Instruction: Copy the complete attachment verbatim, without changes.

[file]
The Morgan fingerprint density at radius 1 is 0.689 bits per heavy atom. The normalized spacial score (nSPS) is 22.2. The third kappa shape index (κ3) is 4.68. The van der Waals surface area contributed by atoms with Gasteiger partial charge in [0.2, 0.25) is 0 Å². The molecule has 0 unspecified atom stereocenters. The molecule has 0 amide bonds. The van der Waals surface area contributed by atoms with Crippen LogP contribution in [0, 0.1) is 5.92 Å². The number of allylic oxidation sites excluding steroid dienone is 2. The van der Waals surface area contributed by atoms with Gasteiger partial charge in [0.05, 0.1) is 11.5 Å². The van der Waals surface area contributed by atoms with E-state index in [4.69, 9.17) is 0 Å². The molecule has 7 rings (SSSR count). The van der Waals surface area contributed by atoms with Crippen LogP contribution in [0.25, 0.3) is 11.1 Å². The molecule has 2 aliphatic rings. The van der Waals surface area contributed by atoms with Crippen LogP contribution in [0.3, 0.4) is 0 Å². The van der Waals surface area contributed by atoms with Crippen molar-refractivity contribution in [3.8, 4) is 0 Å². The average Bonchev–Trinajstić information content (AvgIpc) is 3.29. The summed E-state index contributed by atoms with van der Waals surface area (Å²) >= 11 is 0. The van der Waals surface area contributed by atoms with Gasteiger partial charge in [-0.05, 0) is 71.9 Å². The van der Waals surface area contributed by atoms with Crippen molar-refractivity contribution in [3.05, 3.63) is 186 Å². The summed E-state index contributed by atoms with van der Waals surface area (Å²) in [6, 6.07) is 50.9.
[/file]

The Morgan fingerprint density at radius 1 is 0.689 bits per heavy atom. The normalized spacial score (nSPS) is 22.2. The third kappa shape index (κ3) is 4.68. The van der Waals surface area contributed by atoms with Gasteiger partial charge in [0.2, 0.25) is 0 Å². The molecule has 0 unspecified atom stereocenters. The molecule has 0 amide bonds. The van der Waals surface area contributed by atoms with Crippen LogP contribution in [0, 0.1) is 5.92 Å². The number of allylic oxidation sites excluding steroid dienone is 2. The van der Waals surface area contributed by atoms with Gasteiger partial charge in [0.05, 0.1) is 11.5 Å². The van der Waals surface area contributed by atoms with E-state index in [4.69, 9.17) is 0 Å². The molecule has 7 rings (SSSR count). The van der Waals surface area contributed by atoms with Crippen LogP contribution in [0.25, 0.3) is 11.1 Å². The molecule has 2 aliphatic rings. The van der Waals surface area contributed by atoms with Crippen LogP contribution in [0.3, 0.4) is 0 Å². The van der Waals surface area contributed by atoms with Crippen molar-refractivity contribution in [3.8, 4) is 0 Å². The average Bonchev–Trinajstić information content (AvgIpc) is 3.29. The summed E-state index contributed by atoms with van der Waals surface area (Å²) >= 11 is 0. The van der Waals surface area contributed by atoms with Gasteiger partial charge in [-0.05, 0) is 71.9 Å². The van der Waals surface area contributed by atoms with Crippen molar-refractivity contribution in [3.05, 3.63) is 186 Å². The summed E-state index contributed by atoms with van der Waals surface area (Å²) in [6, 6.07) is 50.9.